Car Hire in Berlin
This information is correct as of July 2015.
The capital of Germany makes one of the most cosmopolitan cities to check out in Europe. The city has a vast range of attractions catering to almost every preference and budget, such as tiny basement clubs to fancy bars, wide gardens and historic buildings. Schloss Charlottenburg, East Side Gallery, and Reichstag are only some of the beautiful landmarks here, which can be delightful to visit and view. Go to these places and more through driving with car rentals!
Where to hire a car in Berlin
Going around Berlin can be possible with a car rental. There are various companies offering several models in the city, with some located in major train stations. Avis Autovermietung Berlin, Europcar Autovermietung GmbH, Enterprise Rent-A-Car, Hertz, and Sixt all have branches here with local operators available. You may rent a car as long as you are 21 years old and have the appropriate documents. If you are 17 years old, you are allowed only to drive the car.
The usual documentation necessary for car rentals includes a licence from your home country. You may also have to get an International Driver's Permit (IDP), if you are not a holder of an EU or EEA licence. This can be valid for one year, which can be suitable enough for a holiday in Berlin. After finalising the terms and conditions, you should also check if the car you will be getting has the proper transmission. An environmental badge and sticker called 'Umweltplakette' is also important, which indicates that the car meets certain exhaust emission standards.
What to expect when hiring a car from Berlin
Driving in Berlin can be more hassle than it is worth, but it is sometimes more convenient if you have your own vehicle. The city has an increasing trend of congested roads in its peak hours, which generally occur in the commuting times of the morning and afternoon. This makes it necessary that you avoid travelling at these hours to avoid getting caught in traffic.
You should take note of the major roads and motorways, such as the A100 urban motorway, also known as the Stadtring (ring road). It encloses two-thirds of downtown Berlin, while the A10 'Berliner Ring' motorway completely encircles the city. All the roads connect there, such as A2, A9, A11, A12, A13, A24, B1/B5, B26n, and B101n, among a few.
Preparing for tolls is also essential when laying out travel funds, so you can pay the appropriate fund when passing through certain roads. Some sources indicate, though, that the toll charges are not taken for autobahns or motorways. Congestion charges do not apply, but you will pass through a designated Environmental Zone (Umweltzone). You should have a sticker on the car, as you will be fined around 40 euros if you do not have one.
One-way streets and cycling lanes can be found in Berlin, which makes it important to drive carefully. Trams (Strassenbahn) additionally operate in the eastern districts, so you should watch out for posted directional signs on the roads to take when going around in these areas. Parking can be difficult to manage, so you should arrange for an available spot at a nearby hotel. If you are in luck, you can check out the parking zones in the inner-city areas, the old town centre of Spandau, and around the shopping mile in Schlosstraße, Steglitz.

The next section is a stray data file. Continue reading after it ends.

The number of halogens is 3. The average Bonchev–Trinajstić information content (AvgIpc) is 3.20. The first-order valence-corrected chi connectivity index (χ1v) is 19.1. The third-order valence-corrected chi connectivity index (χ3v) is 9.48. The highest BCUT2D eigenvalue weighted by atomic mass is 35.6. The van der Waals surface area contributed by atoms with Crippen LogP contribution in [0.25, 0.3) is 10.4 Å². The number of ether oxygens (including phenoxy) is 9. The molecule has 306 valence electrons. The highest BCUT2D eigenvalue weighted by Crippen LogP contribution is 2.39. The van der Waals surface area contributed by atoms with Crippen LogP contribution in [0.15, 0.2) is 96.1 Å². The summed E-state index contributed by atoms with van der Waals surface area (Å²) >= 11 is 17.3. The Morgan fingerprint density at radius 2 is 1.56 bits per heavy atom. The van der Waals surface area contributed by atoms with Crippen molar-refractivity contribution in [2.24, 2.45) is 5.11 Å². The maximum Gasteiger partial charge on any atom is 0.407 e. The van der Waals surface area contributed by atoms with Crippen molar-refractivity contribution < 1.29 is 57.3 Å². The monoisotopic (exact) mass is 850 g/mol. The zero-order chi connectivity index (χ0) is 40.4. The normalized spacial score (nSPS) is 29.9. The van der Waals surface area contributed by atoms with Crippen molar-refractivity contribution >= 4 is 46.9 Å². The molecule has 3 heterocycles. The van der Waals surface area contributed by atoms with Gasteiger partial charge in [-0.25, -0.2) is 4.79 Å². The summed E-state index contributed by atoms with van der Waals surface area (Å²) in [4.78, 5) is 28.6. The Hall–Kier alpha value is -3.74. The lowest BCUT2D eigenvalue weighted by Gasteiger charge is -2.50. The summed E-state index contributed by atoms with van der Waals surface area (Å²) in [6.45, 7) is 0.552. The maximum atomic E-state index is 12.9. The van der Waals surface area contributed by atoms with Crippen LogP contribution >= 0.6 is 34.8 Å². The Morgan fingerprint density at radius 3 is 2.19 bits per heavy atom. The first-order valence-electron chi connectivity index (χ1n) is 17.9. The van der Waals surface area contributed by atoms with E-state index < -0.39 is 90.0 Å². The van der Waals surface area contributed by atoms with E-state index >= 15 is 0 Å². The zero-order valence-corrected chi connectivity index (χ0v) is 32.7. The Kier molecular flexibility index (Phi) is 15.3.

Getting to your destination
A pretty town 50 kilometres west of Berlin, Brandenburg is shaped by water with its pastoral landscape of lakes, rivers, and canals. It features fine examples of northern German red-brick architecture such as Dom St Peter und Paul, the Archaologisches Landesmuseum Brandenburg, and Katharinenkirche.
Get on A100 from B2/B5 and then follow A115/E51, A10, and A2 to B102 in Kloster Lehnin. Take exit 78-Brandenburg from A2. Follow B102 to Magdeburger Str. in Brandenburg an der Havel. The trip can be made in an hour and 10 minutes, depending on the flow of traffic.
Called as the 'City of four gates on the Tollensesee Lake', Neubrandenburg has a largely intact medieval wall with four gates encircling the ancient Altstadt. Other attractions to check out here include the Regionalmuseum and the Fritz Reuter Exhibition.
From the city, continue to A114 and take A11 and A20 to B197/B96 in Glienke. Take the exit for B197 from A20 and go onto B197. Take B104/B96 to Brunner Str. in Neubrandenburg. The drive can take about two hours, if the traffic conditions are light.
Although not as beautiful as other cities, Magdeburg is one of the oldest parts of the country. One will find here some attractions, such as the Grune Zitadelle (Green Citadel), the Elbe River, and the historic Hegelstrasse and the nearby Hasselbachplatz. Get on A100 from B2/B5 and follow A115/E51, A10, and A2 to Halberstadter Str. in Magdeburg. Take the exit towards Hasselbachplatz/Freie Platze from B71. Drive onto Hallische Str. and then drive to your destination. The drive can take around an hour and 35 minutes if there are no traffic disruptions along the way.